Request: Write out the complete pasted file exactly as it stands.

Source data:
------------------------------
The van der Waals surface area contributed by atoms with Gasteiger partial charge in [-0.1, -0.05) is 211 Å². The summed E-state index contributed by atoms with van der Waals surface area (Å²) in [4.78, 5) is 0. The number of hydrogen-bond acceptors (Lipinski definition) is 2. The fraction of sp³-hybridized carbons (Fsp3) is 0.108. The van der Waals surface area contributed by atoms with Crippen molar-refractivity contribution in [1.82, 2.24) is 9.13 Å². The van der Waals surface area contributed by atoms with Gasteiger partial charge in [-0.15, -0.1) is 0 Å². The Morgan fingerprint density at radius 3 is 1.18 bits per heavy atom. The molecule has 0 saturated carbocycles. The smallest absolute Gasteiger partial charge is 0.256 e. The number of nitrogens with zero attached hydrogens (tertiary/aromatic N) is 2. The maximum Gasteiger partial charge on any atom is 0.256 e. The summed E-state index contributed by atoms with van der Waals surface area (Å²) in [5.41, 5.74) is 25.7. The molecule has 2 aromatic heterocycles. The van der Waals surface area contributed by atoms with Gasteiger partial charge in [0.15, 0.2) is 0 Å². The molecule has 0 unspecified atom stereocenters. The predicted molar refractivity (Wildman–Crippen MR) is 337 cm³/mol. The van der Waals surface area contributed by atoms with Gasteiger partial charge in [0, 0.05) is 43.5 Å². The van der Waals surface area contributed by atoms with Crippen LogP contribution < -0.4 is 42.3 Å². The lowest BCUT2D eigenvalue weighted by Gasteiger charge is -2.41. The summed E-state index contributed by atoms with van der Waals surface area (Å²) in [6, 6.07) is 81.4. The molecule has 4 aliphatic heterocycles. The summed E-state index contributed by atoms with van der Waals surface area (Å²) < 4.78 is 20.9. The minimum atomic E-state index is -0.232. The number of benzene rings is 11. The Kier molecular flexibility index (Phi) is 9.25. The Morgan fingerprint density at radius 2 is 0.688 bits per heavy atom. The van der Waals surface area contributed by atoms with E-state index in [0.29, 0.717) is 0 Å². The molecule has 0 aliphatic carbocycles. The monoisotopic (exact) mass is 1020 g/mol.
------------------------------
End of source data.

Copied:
The van der Waals surface area contributed by atoms with Gasteiger partial charge in [-0.1, -0.05) is 211 Å². The summed E-state index contributed by atoms with van der Waals surface area (Å²) in [4.78, 5) is 0. The number of hydrogen-bond acceptors (Lipinski definition) is 2. The fraction of sp³-hybridized carbons (Fsp3) is 0.108. The van der Waals surface area contributed by atoms with Crippen molar-refractivity contribution in [1.82, 2.24) is 9.13 Å². The van der Waals surface area contributed by atoms with Gasteiger partial charge in [-0.15, -0.1) is 0 Å². The Morgan fingerprint density at radius 3 is 1.18 bits per heavy atom. The molecule has 0 saturated carbocycles. The smallest absolute Gasteiger partial charge is 0.256 e. The number of nitrogens with zero attached hydrogens (tertiary/aromatic N) is 2. The maximum Gasteiger partial charge on any atom is 0.256 e. The summed E-state index contributed by atoms with van der Waals surface area (Å²) in [5.41, 5.74) is 25.7. The molecule has 2 aromatic heterocycles. The van der Waals surface area contributed by atoms with Gasteiger partial charge in [0.15, 0.2) is 0 Å². The molecule has 0 unspecified atom stereocenters. The predicted molar refractivity (Wildman–Crippen MR) is 337 cm³/mol. The van der Waals surface area contributed by atoms with Gasteiger partial charge in [0, 0.05) is 43.5 Å². The van der Waals surface area contributed by atoms with Crippen LogP contribution < -0.4 is 42.3 Å². The lowest BCUT2D eigenvalue weighted by Gasteiger charge is -2.41. The summed E-state index contributed by atoms with van der Waals surface area (Å²) in [6, 6.07) is 81.4. The molecule has 4 aliphatic heterocycles. The summed E-state index contributed by atoms with van der Waals surface area (Å²) < 4.78 is 20.9. The minimum atomic E-state index is -0.232. The number of benzene rings is 11. The Kier molecular flexibility index (Phi) is 9.25. The Morgan fingerprint density at radius 2 is 0.688 bits per heavy atom. The van der Waals surface area contributed by atoms with E-state index in [0.29, 0.717) is 0 Å². The molecule has 0 aliphatic carbocycles. The monoisotopic (exact) mass is 1020 g/mol.